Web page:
Let me point out that one needs to confront this $\mu$ issue in some way. Possibly the two-variable $p$-adic $L$-function could have looked like $$ L_p(S,T) = (S - (\gamma^2-1)) + 0T + 0T^2 + \dots $$ The specialization of this power series to weight 2 then vanishes. But note, this would mean that every form in this Hida family has positive $\mu$-invariant, and moreover, these $\mu$-invariants blow up as you approach weight 2. (Possibly there is some easy reason why this can't happen, but I can't see one.)

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This does not directly address the question, but I hope it will avoid some misunderstandings.

In general, when $k>2$, the L-values (for any twist by a $p$-power order character) at $s=1$ being nonzero is not enough to conclude that the p-adic L-function does not vanish identically. For example, in the case of a $p$-ordinary cusp form $f$ of even weight $k>2$, one could not garantee that the p-adic L-function of $f$ does not vanish identically until one had precisely Rohrlich's results or equivalent (since the non-central critical values are nonzero "for free", as argued by Rob in his first comment).

In fact, in that case the $p$-adic L-function is given by a power series, in $T$ say, and one does not know that it is nonzero until one can show that is does not interpolate zero infinitely many times (i.e. that it does not have infinitely many distinct zeros), and for that it clearly does not suffice to say that just one of the values of interpolation is nonzero. In order words, and I think this is the confusing point, the formula recovering $L(f,1)$ from the value of the $p$-adic $L$-function at $T=0$ is part of an interpolation problem that we do not know a priori whether it has or not a (nonzero) solution $-$ of course, now we know that it does, but not from the mere fact that $L(f,1)\neq 0$ in those cases $-$, and hence one can not reach the conclusion as in the statement of this question.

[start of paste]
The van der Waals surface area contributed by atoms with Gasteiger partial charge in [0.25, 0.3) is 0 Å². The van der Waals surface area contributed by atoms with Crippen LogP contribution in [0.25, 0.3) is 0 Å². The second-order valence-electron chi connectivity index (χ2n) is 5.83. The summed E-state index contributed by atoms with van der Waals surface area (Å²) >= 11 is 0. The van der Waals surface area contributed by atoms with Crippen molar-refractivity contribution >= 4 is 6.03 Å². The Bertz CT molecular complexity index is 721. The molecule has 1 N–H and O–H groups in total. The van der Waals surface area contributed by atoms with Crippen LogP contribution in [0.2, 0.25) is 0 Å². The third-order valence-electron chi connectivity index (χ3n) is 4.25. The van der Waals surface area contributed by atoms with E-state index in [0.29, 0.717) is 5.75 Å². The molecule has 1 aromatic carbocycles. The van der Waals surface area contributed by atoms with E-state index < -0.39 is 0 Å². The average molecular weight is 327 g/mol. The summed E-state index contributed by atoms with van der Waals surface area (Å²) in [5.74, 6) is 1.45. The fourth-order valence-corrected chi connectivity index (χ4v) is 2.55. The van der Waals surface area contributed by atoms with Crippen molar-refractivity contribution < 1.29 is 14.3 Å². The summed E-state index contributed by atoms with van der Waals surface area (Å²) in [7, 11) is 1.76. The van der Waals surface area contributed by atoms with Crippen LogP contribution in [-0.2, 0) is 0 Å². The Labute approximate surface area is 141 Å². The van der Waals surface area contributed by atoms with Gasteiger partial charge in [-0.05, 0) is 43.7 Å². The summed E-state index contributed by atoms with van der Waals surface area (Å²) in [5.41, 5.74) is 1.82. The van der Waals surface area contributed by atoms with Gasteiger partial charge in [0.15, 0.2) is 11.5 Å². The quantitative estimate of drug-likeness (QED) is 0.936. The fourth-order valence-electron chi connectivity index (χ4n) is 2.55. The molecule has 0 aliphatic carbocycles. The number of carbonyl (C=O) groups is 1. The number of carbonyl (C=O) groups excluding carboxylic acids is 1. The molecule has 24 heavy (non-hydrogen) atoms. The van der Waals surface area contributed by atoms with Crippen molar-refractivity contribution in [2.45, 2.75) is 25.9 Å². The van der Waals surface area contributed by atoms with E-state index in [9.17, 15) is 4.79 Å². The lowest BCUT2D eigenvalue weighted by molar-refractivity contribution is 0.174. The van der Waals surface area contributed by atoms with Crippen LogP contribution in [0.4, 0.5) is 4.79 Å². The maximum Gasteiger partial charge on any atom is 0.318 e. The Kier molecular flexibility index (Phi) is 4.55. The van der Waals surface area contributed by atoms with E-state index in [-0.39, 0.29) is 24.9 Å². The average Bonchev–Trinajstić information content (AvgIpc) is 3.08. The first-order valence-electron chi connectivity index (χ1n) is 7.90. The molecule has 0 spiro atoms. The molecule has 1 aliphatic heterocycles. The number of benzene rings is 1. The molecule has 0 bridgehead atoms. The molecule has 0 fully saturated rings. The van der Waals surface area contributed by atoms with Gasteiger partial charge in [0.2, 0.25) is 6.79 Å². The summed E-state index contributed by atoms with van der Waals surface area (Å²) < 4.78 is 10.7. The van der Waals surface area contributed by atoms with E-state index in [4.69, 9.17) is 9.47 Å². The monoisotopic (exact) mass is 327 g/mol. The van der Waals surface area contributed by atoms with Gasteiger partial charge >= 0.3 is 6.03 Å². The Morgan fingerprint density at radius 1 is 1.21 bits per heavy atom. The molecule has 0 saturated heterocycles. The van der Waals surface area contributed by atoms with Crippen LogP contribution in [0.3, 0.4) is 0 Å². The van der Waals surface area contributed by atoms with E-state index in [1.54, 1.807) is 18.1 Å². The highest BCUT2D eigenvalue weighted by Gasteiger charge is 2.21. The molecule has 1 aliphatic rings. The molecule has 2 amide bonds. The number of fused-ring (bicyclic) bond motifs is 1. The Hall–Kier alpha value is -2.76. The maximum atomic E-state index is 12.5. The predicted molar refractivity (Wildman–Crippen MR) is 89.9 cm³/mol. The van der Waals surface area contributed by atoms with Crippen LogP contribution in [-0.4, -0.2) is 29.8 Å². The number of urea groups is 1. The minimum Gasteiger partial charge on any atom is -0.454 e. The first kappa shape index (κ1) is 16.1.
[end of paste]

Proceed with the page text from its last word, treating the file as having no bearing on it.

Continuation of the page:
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@monodromy: Is the confusion here that you don't believe that a non-zero power series in say Z_p[[T]] has finitely many zeroes? Here's the argument: by (p-adic) Weierstrauss preparation, if f(T) is a non-zero element of Z_p[[T]], one can write f(T) = P(T) U(T) where P(T) is a polynomial and U(T) is a unit power series. Since P(T) is a polynomial it has finitely many zeroes. Since U(T) is a unit, it has no zeroes. That's it. Apart from this, I don't understand your objection. –  Jupiter Jones Apr 5 '11 at 2:33
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it looks to me as if he thought that there were functions that vanish identically but have one non-zero value. –  Chris Wuthrich Apr 5 '11 at 9:43
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@Chris Wuthrich: Of course, this it not what I am thinking. I am thinking that a priori, without Rorhlich's result, one can not rule out the possibility of having (if the weight of $f$ is an even $k>2$) $L(f,1)\neq 0$ and yet infinitely many twisted central critical values $L(f,\phi,k/2)$ being zero. So $p$-adic $L$-functions do not give a proof of Rohrlich's result ``for free'', or at least not by the reasoning suggested above. –  monodromy Apr 7 '11 at 5:02